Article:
A: "If you're 60 or older, you should consider getting the vaccine," according to Pranjal Patel, MD, a family practitioner with Lake Porter Medical Group. "The vaccine may help you avoid getting shingles or prevent a recurrence of the painful skin rash caused by the same virus that causes chickenpox," he said. Shingles is most common in people 50 years old or older, those with medical conditions that keep the immune system from working properly, or those receiving immunosuppressive drugs.

The shingles vaccine, Zostavax, is given as a single injection, usually in the upper arm and typically covered by insurance. Zostavax contains a weakened chickenpox virus (varicella-zoster virus), helping to stimulate your immune system. Studies show that the shingles vaccine reduces the risk of developing shingles by about 50 percent. Findings also show that the shingles vaccine helps people who develop shingles to have shorter periods of nerve pain called postherpetic neuralgia (PHN), which can be extreme and last from 30 days to many months, said Patel.

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PCACS Hosting Two Part Workshop Series at Rittenhouse with Speaker from Alzheimer's Services

Porter County Aging & Community Services (PCACS) will host a presentation on “An Overview of Dementia & Alzheimer’s Disease” with Barbara J. Dzikowski, MS, QDCS, Program Director for the Alzheimer’s Services, on Wednesday, March 2 at 11 a.m. at Rittenhouse Senior Living (1300 Vale Park Road, Valparaiso). Barbara Dzikowski will outline the main characteristics of dementia and Alzheimer’s disease. This is part one of a two part series of workshops with Barbara Dzikkowski from Alzheimer’s Services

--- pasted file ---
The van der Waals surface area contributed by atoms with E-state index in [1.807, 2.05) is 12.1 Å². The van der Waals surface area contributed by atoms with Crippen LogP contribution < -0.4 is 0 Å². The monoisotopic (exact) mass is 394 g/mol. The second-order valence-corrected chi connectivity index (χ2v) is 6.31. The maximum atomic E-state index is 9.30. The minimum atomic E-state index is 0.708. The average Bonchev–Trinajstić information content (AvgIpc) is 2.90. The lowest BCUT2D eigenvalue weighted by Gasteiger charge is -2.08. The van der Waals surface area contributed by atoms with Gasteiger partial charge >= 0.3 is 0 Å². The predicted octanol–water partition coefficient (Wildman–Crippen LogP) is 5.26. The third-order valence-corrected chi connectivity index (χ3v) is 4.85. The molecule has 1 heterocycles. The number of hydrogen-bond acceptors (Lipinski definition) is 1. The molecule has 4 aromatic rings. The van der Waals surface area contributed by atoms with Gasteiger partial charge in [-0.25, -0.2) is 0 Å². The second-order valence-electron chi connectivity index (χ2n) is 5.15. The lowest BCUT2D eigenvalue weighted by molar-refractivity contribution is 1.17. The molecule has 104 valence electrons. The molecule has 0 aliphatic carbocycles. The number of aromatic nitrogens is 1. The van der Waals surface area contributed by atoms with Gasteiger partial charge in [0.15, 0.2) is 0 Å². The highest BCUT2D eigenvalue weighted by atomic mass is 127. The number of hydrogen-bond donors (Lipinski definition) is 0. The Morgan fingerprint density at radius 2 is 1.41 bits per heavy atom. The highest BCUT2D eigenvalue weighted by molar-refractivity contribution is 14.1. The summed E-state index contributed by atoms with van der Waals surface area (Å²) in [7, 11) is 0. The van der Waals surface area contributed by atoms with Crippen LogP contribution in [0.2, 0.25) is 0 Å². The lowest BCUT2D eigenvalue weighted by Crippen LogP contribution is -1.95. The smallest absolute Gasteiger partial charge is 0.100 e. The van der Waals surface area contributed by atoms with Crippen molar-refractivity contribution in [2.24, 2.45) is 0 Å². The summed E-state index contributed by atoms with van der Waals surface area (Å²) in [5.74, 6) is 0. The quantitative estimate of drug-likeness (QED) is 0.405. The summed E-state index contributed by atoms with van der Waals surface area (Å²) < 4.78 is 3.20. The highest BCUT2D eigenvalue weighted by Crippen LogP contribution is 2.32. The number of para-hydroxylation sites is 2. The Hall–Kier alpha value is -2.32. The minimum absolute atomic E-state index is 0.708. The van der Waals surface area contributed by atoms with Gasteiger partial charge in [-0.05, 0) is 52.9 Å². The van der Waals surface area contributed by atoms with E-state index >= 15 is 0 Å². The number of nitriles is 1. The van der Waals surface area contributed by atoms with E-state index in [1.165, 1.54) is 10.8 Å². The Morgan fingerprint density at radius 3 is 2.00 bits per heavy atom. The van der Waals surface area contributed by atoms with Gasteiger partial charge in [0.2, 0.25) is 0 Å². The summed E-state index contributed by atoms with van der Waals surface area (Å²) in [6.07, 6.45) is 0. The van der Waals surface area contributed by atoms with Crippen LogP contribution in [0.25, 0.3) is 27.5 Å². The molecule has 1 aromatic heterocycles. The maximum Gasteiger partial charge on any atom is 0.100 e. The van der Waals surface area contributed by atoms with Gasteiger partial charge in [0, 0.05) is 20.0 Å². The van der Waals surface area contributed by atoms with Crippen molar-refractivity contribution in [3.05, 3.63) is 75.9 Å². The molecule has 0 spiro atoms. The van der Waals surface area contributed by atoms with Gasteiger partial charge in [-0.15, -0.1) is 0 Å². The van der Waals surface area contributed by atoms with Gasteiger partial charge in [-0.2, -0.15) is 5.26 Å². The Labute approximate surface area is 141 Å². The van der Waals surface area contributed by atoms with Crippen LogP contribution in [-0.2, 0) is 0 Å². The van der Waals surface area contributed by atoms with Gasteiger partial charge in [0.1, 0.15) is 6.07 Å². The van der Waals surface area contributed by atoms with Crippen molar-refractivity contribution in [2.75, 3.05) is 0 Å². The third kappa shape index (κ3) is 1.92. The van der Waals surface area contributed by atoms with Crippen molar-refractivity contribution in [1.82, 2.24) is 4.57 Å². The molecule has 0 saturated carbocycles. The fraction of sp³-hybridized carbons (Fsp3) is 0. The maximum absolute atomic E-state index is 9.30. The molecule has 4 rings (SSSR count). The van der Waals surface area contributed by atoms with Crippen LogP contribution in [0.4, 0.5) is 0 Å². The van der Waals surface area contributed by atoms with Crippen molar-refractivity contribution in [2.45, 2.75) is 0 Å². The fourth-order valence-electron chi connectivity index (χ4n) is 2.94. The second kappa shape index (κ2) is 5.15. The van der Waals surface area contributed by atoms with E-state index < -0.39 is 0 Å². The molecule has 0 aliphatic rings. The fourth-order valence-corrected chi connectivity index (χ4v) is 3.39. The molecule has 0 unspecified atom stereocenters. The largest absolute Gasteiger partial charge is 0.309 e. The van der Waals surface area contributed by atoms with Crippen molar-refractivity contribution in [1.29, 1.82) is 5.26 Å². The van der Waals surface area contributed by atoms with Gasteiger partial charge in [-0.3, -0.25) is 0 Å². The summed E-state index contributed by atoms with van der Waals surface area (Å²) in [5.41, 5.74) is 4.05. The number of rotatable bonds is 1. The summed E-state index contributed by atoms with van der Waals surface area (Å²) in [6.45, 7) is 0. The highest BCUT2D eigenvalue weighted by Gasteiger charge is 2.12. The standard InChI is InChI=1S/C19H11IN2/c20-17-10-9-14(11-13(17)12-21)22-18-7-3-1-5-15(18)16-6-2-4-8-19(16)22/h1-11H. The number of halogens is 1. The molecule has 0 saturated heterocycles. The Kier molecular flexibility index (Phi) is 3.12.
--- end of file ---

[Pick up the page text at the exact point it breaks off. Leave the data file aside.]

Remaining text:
Visit the Rittenhouse Website
1300 Vale Park Road
Valparaiso, IN 46383
Phone: 219-531-2485

On Wednesday, March 9 at 11 a.m., PCACS will host a presentation on “The Emotional Rollercoaster of Caregivers” with Barbara J. Dzikowski, MS, QDCS, Program Director for the Alzheimer’s Services, at Rittenhouse Senior Living (1300 Vale Park Road, Valparaiso). Barbara Dzikowski will explain how caregivers can effectively deal with the challenges to their physical and emotional wellbeing as caregivers. Participants will walk away with practical tips and tools for enjoying a better quality of life as caregivers. This is part two of a two part series of workshops with Barbara Dzikkowski from Alzheimer’s Services.

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Encouraging Independence in Seniors - Maintaining Quality of Life

Encouraging-Independence-in-SeniorsAs a caregiver, it is important to encourage independence in seniors, but also to interact with them in ways that provide the opportunity for them to maintain a better quality of life for themselves. By participating in activities with your senior loved one, not only are you showing that you care - the acts you undertake together can help improve their overall health. In fact, research indicates that keeping seniors physically, mentally, socially and emotionally engaged can help them retain better cognitive function, stay healthier and live independently longer.1

As the seniors in our lives grow older, daily interaction is vital to their health and happiness. However, when caring for a loved one, it is easy to get into the habit of doing things "for" them rather than "with" them. Let's face it - it can be more efficient to do everything yourself. Seniors are seasoned pros at doing things for themselves, but, due to aging bodies or underlying health issues, aspects of everyday living sometimes become a bit challenging both mentally and physically. Seniors may need your help, but doing everything for them is neither the answer nor does it cultivate a better quality of life that can be achieved by learning the art of Interactive CaregivingTM.